President Joe Biden on Wednesday announced a further extension of the suspension of payments on federal student loans, this time until September.
This is the sixth extension of the hiatus, which lasted more than 24 months and two presidencies. Borrowers saved nearly $200 billion during that time, the Federal Reserve found.
The policy of freezing the bills of tens of millions of Americans with education debt was first put in place by the former Trump administration in March 2020, when the coronavirus pandemic put the US economy on edge. knees.
The Biden administration has been working to end the pause on student loan repayments as the economy’s recovery from pandemic lows continues.
Supachok Pichetkul / Eyeem | Eye | Getty Images
According to an analysis by higher education expert Mark Kantrowitz, nearly all borrowers eligible for the break have used it, with only around 1% continuing to pay.
Although the country has seen huge improvements since the crisis began, it would be risky to resume student loan repayments now, Biden said.
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“We are still recovering from the pandemic and the unprecedented economic disruption it has caused,” Biden said in a statement.
Restarting payments could “threaten the financial stability of Americans,” the president said, citing recent Federal Reserve research that predicts an increase in delinquencies and defaults when bills start again.
Biden is also under tremendous pressure to write off student debt. During the election campaign, he promised to cancel $10,000 for everyone.
Senate Majority Leader Chuck Schumer, DN.Y., and Sen. Elizabeth Warren, D-Mass., are pushing him to write off closer to $50,000 per borrower.
Nearly 66% of likely voters support the president’s cancellation of student debt, with more than 70% of Latino and black voters in favor, according to a recent poll.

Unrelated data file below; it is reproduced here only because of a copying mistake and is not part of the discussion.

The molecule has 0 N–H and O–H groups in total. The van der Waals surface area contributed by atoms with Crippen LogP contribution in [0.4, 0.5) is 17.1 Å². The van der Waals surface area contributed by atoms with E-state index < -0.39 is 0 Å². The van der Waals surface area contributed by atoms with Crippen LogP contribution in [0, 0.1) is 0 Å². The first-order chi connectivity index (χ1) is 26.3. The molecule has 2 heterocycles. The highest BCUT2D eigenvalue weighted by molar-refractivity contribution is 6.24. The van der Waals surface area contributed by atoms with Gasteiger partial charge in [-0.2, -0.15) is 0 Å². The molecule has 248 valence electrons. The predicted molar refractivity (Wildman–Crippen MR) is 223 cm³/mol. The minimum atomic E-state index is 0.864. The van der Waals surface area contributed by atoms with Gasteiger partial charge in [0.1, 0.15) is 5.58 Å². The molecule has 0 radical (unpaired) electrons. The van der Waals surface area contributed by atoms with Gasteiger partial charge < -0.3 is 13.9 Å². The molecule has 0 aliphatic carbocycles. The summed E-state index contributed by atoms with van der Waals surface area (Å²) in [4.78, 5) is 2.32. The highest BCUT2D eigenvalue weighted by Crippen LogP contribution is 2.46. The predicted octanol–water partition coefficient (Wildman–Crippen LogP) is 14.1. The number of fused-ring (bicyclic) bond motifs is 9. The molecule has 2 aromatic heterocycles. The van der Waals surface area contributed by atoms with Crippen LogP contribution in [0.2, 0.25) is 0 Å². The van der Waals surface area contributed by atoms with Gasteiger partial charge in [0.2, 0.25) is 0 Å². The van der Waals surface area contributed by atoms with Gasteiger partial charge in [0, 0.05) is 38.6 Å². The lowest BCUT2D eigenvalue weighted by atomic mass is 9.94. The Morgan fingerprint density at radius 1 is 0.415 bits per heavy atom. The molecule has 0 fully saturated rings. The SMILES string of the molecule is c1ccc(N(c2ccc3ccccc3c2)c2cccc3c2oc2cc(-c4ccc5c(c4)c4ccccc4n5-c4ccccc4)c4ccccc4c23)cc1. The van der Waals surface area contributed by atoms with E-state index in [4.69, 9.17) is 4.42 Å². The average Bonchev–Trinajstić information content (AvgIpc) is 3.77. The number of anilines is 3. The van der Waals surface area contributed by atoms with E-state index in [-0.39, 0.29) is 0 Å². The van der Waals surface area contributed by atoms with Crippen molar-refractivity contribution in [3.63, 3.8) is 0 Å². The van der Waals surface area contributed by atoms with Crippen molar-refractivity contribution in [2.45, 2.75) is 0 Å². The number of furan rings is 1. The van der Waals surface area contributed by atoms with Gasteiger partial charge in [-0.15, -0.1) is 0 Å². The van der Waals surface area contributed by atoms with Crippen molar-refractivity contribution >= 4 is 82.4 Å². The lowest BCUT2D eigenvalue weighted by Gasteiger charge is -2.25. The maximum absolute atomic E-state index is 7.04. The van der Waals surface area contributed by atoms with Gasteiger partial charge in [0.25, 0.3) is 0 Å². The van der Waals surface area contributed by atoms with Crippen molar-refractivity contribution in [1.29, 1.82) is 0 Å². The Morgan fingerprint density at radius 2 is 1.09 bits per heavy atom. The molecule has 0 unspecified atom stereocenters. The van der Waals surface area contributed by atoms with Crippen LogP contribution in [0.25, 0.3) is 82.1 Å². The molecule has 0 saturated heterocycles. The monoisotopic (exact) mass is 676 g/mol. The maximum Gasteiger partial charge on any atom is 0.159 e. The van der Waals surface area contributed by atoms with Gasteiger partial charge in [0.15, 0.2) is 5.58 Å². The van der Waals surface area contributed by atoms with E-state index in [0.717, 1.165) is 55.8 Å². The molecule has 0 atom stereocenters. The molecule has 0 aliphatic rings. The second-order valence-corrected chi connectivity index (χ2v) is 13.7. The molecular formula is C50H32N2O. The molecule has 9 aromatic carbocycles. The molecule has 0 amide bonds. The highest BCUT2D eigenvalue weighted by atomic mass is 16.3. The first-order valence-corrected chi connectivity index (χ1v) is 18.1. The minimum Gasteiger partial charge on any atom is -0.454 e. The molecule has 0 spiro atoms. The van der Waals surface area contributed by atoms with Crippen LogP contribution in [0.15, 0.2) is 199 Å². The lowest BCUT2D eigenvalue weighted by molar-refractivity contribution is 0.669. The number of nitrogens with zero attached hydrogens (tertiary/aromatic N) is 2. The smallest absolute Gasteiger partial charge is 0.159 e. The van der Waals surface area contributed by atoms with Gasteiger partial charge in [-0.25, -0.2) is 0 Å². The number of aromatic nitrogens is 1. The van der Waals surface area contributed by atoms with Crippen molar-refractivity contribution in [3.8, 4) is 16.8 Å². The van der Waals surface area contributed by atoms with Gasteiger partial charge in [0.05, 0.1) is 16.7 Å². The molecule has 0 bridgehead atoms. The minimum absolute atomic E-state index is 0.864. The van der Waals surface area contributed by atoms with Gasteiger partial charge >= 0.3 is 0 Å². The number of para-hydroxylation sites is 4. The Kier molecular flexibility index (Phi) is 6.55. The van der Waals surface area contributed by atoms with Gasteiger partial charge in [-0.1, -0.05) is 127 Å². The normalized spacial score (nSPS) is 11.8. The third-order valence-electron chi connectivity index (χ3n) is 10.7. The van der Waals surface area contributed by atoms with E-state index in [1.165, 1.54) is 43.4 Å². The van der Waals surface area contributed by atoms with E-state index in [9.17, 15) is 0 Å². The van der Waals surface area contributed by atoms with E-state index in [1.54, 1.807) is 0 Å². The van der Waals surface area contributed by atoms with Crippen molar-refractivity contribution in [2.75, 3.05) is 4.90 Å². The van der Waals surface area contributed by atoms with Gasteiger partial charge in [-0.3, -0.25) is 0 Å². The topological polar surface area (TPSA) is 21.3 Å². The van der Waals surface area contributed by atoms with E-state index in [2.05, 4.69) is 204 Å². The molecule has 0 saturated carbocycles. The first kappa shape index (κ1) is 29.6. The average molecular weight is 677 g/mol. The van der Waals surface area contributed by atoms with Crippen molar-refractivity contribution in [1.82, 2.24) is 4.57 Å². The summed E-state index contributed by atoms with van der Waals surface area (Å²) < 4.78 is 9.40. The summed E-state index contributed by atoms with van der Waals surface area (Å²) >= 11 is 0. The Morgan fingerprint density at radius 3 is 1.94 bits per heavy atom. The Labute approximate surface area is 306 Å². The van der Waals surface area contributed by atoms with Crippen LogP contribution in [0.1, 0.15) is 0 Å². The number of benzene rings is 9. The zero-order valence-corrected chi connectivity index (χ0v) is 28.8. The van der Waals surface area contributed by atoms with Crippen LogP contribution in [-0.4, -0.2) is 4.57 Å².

White House Chief of Staff Ron Klain said last month that the administration wanted to make its decision on whether to cancel the loan before reactivating payments.
“The president is going to look at what we should do on student debt before the break expires, or he’ll extend the break,” Klain said on the “Pod Save America” podcast.
Even before the health crisis, student loans were a major challenge for many households. Outstanding education debt exceeds $1.7 trillion, putting more strain on families than car or credit card debt.
Some 40 million people in the United States have student loans, and more than a quarter are in default. The average balance is over $30,000.
Still, repeated extensions of the payment pause will bring its own problems for borrowers, warned Scott Buchanan, executive director of the Student Loan Servicing Alliance, a trade group for federal student loan servicers.
“What more can a borrower believe or expect when the government keeps changing its mind?” Buchanan said. “When the inevitable recovery finally happens, millions of borrowers will likely miss it and become delinquent because of the false expectations the government is now setting.”
Kantrowitz said borrowers probably wouldn’t take the September restart date too seriously at this point.
“The US Department of Education has extended the payment break and interest relief so many times and on such late notice that no one will believe them when they really start paying back,” he said.
“They need to stop sitting on the fence about canceling student loans,” Kantrowitz added.